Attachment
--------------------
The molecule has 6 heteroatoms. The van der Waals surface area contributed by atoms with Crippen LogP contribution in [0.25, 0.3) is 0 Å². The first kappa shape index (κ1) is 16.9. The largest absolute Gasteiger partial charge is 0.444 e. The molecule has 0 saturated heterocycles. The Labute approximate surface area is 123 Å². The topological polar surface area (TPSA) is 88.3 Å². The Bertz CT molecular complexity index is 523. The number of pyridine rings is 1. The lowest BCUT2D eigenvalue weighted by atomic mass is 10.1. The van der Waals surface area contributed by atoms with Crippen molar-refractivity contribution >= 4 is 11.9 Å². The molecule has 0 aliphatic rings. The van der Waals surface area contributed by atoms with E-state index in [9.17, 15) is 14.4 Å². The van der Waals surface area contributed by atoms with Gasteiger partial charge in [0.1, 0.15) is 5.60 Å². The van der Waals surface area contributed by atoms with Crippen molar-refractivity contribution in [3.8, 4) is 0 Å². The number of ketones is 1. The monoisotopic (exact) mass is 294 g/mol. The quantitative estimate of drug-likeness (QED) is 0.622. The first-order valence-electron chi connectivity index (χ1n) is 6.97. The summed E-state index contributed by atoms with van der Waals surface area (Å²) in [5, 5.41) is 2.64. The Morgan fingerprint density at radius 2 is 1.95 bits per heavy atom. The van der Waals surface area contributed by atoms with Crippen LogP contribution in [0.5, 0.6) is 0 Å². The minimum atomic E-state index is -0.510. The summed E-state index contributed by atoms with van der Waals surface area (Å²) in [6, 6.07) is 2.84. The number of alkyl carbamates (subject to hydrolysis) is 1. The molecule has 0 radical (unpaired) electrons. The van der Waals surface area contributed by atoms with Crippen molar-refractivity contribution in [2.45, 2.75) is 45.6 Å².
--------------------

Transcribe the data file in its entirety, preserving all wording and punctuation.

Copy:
The molecule has 6 heteroatoms. The van der Waals surface area contributed by atoms with Crippen LogP contribution in [0.25, 0.3) is 0 Å². The first kappa shape index (κ1) is 16.9. The largest absolute Gasteiger partial charge is 0.444 e. The molecule has 0 saturated heterocycles. The Labute approximate surface area is 123 Å². The topological polar surface area (TPSA) is 88.3 Å². The Bertz CT molecular complexity index is 523. The number of pyridine rings is 1. The lowest BCUT2D eigenvalue weighted by atomic mass is 10.1. The van der Waals surface area contributed by atoms with Crippen molar-refractivity contribution >= 4 is 11.9 Å². The molecule has 0 aliphatic rings. The van der Waals surface area contributed by atoms with E-state index in [9.17, 15) is 14.4 Å². The van der Waals surface area contributed by atoms with Gasteiger partial charge in [0.1, 0.15) is 5.60 Å². The van der Waals surface area contributed by atoms with Crippen molar-refractivity contribution in [3.8, 4) is 0 Å². The number of ketones is 1. The monoisotopic (exact) mass is 294 g/mol. The quantitative estimate of drug-likeness (QED) is 0.622. The first-order valence-electron chi connectivity index (χ1n) is 6.97. The summed E-state index contributed by atoms with van der Waals surface area (Å²) in [5, 5.41) is 2.64. The Morgan fingerprint density at radius 2 is 1.95 bits per heavy atom. The van der Waals surface area contributed by atoms with Crippen LogP contribution in [0.5, 0.6) is 0 Å². The minimum atomic E-state index is -0.510. The summed E-state index contributed by atoms with van der Waals surface area (Å²) in [6, 6.07) is 2.84. The number of alkyl carbamates (subject to hydrolysis) is 1. The molecule has 0 radical (unpaired) electrons. The van der Waals surface area contributed by atoms with Crippen molar-refractivity contribution in [2.45, 2.75) is 45.6 Å².